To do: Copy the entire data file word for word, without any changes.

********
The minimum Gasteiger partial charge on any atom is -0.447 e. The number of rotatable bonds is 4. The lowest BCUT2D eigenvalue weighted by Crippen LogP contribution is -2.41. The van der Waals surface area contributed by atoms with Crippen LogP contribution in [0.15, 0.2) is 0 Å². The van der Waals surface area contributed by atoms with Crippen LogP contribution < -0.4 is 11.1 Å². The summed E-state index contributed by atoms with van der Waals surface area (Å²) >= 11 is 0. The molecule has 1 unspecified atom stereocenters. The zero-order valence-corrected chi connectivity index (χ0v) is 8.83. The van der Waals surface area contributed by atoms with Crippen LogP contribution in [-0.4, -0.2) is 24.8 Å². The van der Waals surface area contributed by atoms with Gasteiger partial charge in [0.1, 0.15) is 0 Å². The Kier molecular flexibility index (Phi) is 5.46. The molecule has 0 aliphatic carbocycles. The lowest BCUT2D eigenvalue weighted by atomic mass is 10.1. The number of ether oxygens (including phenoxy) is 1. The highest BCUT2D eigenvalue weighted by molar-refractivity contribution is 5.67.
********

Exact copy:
The minimum Gasteiger partial charge on any atom is -0.447 e. The number of rotatable bonds is 4. The lowest BCUT2D eigenvalue weighted by Crippen LogP contribution is -2.41. The van der Waals surface area contributed by atoms with Crippen LogP contribution in [0.15, 0.2) is 0 Å². The van der Waals surface area contributed by atoms with Crippen LogP contribution < -0.4 is 11.1 Å². The summed E-state index contributed by atoms with van der Waals surface area (Å²) >= 11 is 0. The molecule has 1 unspecified atom stereocenters. The zero-order valence-corrected chi connectivity index (χ0v) is 8.83. The van der Waals surface area contributed by atoms with Crippen LogP contribution in [-0.4, -0.2) is 24.8 Å². The van der Waals surface area contributed by atoms with Gasteiger partial charge in [0.1, 0.15) is 0 Å². The Kier molecular flexibility index (Phi) is 5.46. The molecule has 0 aliphatic carbocycles. The lowest BCUT2D eigenvalue weighted by atomic mass is 10.1. The number of ether oxygens (including phenoxy) is 1. The highest BCUT2D eigenvalue weighted by molar-refractivity contribution is 5.67.